Ultimate Facts Legal Definition

After a bench trial, a trial court must enter findings of fact and conclusions of law when requested to do so before trial. Ariz. R. Civ. P. 52(a); Miller v. McAlister, 151 Ariz. 435, 436-37, 728 P.2d 654, 655-56 (App. 1986).

It is only required to make findings on the ultimate facts, not each subsidiary evidentiary fact on which the ultimate facts are based. Gilliland v. Rodriquez, 77 Ariz. 163, 167, 268 P.2d 334, 337 (1954); Ellingson v. Fuller, 20 Ariz. App. 456, 459-60, 513 P.2d 1339, 1342-43 (1973).

The ultimate facts are "'the essential and determinative facts on which the conclusion was reached.'" Miller v. Pinal County Bd. of Supervisors, 175 Ariz. 296, 300, 855 P.2d 1357, 1361 (1993), quoting Star Realty Co. v. Sellers, 73 N.M. 207, 387 P.2d 319, 320 (N.M. 1963).

The purpose of requiring the trial court to enter findings of fact and conclusions of law is to enable this court to examine the bases for the trial court's decision. Reed v. Reed, 154 Ariz. 101, 103, 740 P.2d 963, 965 (App. 1987); Ellingson, 20 Ariz. App. at 460, 513 P.2d at 1343.

We review any issues of statutory interpretation de novo. See In re $ 315,900.00, 183 Ariz. at 211, 902 P.2d at 354.

But we will not overturn the trial court's findings on this factual issue unless they are clearly erroneous. Arizona Bd. of Regents, 167 Ariz. at 257, 806 P.2d at 351; In re $ 315,900.00, 183 Ariz. at 211, 902 P.2d at 354 (weighing evidence and assessing witness credibility are matters within province of trier of fact and are not disturbed unless clearly erroneous);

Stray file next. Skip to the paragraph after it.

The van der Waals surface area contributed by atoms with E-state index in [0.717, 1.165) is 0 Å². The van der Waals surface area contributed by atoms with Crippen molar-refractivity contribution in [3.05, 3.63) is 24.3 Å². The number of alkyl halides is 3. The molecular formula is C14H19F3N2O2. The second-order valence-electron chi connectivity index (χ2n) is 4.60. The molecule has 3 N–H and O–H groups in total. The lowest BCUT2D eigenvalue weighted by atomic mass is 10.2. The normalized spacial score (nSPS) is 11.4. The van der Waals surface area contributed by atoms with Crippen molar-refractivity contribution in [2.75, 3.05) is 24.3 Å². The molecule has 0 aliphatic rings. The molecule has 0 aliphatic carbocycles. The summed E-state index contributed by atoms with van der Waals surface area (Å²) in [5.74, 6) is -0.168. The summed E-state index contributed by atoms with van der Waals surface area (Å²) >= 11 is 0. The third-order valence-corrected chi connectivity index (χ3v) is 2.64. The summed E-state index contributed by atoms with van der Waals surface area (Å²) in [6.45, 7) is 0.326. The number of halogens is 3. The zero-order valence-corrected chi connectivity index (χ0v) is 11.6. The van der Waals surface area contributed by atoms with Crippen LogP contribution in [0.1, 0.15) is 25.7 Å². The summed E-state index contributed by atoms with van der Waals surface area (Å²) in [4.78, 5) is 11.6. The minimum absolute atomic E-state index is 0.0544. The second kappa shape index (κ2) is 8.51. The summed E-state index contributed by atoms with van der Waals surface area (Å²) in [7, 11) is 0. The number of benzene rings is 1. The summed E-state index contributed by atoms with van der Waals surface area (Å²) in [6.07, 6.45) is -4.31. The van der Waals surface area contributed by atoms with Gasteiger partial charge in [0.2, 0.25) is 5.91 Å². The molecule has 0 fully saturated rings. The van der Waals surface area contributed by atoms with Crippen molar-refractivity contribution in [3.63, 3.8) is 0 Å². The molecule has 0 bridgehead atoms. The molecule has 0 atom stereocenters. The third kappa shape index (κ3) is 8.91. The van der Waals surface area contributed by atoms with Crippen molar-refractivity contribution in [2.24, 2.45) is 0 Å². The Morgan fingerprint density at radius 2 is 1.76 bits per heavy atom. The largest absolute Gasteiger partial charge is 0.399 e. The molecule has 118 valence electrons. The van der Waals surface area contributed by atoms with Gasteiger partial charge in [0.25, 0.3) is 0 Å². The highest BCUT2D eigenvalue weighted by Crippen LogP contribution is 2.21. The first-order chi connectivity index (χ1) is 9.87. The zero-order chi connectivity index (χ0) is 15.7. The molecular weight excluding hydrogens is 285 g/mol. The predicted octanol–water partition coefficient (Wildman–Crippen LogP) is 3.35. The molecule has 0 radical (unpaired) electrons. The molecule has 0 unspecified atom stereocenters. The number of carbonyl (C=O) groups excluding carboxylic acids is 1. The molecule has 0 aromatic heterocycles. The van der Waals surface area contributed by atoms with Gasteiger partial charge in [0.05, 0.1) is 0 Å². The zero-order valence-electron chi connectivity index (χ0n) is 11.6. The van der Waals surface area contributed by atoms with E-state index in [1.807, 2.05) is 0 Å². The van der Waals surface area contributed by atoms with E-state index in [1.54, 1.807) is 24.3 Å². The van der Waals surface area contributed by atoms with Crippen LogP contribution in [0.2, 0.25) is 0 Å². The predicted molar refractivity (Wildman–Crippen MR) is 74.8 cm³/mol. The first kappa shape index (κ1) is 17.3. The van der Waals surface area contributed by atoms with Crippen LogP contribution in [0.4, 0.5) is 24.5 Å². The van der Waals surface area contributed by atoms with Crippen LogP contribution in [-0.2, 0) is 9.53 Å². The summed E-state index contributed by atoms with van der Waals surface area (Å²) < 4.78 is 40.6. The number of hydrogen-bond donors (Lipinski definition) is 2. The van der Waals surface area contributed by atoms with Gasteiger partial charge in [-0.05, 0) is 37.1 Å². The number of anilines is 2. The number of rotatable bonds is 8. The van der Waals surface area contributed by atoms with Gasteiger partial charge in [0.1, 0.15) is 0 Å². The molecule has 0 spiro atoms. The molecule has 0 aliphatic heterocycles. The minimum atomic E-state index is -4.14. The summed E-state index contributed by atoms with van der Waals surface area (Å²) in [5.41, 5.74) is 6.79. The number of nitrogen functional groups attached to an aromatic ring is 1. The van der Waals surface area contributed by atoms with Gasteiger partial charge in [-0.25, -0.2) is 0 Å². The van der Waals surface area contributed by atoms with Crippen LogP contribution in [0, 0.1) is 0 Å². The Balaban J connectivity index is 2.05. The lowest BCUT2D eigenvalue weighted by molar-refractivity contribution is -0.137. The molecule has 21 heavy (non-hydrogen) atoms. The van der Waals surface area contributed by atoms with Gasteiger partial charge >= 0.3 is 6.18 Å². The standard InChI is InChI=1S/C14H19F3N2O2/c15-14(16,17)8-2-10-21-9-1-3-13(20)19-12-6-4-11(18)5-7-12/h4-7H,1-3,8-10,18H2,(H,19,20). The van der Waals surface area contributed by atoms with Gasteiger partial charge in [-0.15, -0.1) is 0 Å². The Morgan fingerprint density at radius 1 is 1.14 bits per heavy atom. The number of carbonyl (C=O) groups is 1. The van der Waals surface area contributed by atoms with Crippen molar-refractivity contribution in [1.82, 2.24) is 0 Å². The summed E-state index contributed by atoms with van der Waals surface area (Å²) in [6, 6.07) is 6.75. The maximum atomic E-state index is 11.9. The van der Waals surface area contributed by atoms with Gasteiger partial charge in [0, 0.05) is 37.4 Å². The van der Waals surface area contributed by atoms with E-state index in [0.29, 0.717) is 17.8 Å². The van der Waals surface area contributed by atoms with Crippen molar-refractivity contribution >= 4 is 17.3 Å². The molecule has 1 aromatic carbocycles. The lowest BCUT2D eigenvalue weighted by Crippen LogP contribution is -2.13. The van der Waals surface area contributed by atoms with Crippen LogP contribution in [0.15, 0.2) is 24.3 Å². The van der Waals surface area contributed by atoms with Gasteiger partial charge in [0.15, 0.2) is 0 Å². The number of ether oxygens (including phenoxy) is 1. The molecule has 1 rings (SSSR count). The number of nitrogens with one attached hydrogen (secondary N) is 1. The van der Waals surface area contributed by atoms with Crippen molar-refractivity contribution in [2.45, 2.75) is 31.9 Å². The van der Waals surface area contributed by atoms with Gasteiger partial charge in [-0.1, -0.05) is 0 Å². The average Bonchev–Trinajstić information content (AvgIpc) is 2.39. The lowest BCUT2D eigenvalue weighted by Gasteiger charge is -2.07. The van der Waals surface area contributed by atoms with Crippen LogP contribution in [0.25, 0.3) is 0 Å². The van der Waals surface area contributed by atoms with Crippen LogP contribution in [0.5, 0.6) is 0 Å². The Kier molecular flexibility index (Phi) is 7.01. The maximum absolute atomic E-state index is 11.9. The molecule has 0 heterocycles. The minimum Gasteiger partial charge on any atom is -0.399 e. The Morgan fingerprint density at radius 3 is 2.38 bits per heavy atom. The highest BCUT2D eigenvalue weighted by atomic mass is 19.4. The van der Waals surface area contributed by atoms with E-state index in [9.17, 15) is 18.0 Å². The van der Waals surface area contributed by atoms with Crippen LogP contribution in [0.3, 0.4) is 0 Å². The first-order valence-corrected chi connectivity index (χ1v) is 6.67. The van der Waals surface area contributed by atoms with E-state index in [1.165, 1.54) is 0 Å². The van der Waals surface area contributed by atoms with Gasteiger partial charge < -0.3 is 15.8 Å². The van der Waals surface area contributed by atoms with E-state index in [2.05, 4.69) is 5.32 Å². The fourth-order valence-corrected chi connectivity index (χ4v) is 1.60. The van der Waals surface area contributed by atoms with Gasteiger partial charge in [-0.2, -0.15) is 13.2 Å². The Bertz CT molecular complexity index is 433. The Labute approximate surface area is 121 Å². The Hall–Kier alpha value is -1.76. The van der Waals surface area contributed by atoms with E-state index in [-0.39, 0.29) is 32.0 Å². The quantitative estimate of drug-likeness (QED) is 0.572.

see Smith, 146 Ariz. at 432, 706 P.2d at 758; see also People v. Braden, 243 Ill. App. 3d 671, 611 N.E.2d 575, 579, 183 Ill. Dec. 312 (Ill. App. 1993) (whether state proved right to property in forfeiture action by preponderance of evidence overturned only if contrary to manifest weight of evidence).

"'Where there is a dispute in the evidence from which reasonable persons could arrive at different conclusions as to the ultimate facts, we will not disturb the findings of a trial court or the verdict of a jury because we do not agree with the conclusion reached. on the other hand, if there is no evidence in the record which would justify such a conclusion by the triers of fact, it is not only our right, but our duty, to set aside a verdict.'"

Hutcherson, 192 Ariz. 51, P14, 961 P.2d 449, P14, quoting Hutcherson v. City of Phoenix, 188 Ariz. 183, 196, 933 P.2d 1251, 1264 (App. 1996), quoting Spain v. Griffith, 42 Ariz. 304, 305, 25 P.2d 551, 551 (1933).